Mine Ban Treaty
The Convention on the Prohibition of the Use, Stockpiling, Production and Transfer of Anti-Personnel Mines and on Their Destruction, commonly referred to as the Mine Ban Treaty, was adopted on 18 September 1997 and entered into force on 1 March 1999.
The Mine Ban Treaty prohibits the use, stockpiling, production and transfer of antipersonnel mines. It is the most comprehensive international instrument for eradicating landmines and deals with everything from mine use, production and trade, to victim assistance, mine clearance and stockpile destruction.
As of 1 March 2018, there were 164 States Parties to the treaty and the treaty is still open for ratification by signatories and for accession by those that did not sign before March 1999. States not party to the Mine Ban Treaty include: China, Egypt, India, Israel, Pakistan, Russia and the United States.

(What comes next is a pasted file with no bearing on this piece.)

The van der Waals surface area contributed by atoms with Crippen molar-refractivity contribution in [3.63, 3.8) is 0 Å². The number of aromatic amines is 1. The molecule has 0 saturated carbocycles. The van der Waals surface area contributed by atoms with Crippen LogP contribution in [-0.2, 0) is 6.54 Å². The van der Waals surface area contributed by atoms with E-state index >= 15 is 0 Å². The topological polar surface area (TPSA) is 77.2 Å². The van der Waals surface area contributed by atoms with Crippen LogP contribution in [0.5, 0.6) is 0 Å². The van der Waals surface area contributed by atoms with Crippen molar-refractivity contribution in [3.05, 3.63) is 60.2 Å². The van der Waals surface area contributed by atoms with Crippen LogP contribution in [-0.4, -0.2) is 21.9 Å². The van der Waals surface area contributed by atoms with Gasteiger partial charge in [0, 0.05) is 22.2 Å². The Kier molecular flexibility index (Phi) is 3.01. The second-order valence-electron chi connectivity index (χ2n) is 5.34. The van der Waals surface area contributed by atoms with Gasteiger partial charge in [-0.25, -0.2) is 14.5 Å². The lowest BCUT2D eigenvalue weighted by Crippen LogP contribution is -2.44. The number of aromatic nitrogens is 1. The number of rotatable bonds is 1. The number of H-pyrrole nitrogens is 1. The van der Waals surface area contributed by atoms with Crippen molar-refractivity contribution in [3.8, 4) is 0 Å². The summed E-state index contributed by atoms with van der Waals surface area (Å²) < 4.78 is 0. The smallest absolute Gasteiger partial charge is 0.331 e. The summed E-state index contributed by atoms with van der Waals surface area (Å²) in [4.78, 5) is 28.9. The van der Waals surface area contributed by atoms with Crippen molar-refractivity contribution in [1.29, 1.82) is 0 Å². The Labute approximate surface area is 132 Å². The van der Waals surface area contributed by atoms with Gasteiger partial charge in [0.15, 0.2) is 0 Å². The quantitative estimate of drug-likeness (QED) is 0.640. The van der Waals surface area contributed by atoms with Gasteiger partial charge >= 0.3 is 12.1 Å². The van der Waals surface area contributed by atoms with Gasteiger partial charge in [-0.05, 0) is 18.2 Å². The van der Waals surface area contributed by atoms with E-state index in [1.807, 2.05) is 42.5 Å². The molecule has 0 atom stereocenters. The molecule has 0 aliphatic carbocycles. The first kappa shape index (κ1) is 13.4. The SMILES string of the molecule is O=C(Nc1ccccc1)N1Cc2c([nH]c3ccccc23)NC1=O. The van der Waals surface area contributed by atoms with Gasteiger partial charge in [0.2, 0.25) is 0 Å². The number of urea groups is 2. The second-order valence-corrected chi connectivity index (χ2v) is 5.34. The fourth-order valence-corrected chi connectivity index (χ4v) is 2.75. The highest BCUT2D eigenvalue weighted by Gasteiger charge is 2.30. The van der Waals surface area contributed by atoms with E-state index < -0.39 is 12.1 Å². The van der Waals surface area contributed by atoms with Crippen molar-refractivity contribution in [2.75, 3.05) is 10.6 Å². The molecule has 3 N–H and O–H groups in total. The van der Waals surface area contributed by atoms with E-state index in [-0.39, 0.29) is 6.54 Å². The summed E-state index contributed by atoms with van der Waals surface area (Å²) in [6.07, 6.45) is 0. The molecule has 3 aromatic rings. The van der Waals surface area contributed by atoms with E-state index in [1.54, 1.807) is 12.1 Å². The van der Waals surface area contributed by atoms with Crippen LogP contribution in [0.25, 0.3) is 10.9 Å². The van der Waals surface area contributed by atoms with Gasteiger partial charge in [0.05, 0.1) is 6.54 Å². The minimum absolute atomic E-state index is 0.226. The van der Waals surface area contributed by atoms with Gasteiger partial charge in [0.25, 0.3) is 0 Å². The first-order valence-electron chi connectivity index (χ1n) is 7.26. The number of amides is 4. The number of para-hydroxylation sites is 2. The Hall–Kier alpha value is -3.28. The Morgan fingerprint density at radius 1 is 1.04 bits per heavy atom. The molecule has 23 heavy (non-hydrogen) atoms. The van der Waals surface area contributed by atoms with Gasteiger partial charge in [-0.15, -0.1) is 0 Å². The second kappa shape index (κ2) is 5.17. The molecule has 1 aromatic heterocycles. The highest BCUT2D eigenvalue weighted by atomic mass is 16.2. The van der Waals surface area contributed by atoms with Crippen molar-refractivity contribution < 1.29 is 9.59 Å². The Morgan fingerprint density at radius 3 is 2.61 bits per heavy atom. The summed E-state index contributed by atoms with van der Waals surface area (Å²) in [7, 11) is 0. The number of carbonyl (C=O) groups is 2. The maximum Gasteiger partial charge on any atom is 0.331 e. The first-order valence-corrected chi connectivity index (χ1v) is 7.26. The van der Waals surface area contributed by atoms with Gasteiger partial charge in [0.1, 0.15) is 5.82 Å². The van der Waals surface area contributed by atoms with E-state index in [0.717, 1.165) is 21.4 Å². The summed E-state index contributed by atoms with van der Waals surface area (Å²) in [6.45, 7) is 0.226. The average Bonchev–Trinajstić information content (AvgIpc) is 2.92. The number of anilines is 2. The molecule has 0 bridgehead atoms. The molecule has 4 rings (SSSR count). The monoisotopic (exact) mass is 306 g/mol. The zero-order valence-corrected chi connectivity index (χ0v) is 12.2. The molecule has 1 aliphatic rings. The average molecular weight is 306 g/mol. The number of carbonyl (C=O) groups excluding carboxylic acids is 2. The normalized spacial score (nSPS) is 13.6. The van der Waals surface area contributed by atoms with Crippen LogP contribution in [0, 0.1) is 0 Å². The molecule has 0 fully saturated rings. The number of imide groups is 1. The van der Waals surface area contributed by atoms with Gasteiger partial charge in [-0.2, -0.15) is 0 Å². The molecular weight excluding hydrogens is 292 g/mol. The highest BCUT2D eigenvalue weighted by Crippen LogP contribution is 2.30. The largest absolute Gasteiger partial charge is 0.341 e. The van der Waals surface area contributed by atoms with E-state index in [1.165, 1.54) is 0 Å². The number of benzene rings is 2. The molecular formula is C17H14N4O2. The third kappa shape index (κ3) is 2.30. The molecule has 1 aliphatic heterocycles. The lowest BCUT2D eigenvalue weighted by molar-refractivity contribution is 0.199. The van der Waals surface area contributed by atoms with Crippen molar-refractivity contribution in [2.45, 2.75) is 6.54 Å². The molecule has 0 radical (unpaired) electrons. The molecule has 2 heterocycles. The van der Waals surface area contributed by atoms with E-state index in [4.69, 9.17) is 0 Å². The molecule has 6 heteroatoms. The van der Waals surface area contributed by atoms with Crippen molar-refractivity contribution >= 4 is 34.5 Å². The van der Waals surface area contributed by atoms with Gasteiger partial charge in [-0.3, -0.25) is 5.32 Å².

States Parties to the Mine Ban Treaty are obligated to:
- destroy their stockpile of antipersonnel mines within four years of entry into force (Article 4);
- make every effort to identify and clear mined areas under their jurisdiction or control as soon as possible, but not later than 10 years after becoming a State Party (Article 5);
- provide assistance to mine victims and support for mine risk education (Article 6); and
- submit annual reports on Mine Ban Treaty implementation activities (Article 7).
To find out which states have joined the treaty click here.
For a more detailed assessment of each state's compliance or non-compliance with the treaty click here.
(Last updated based on Landmine Monitor 2014.)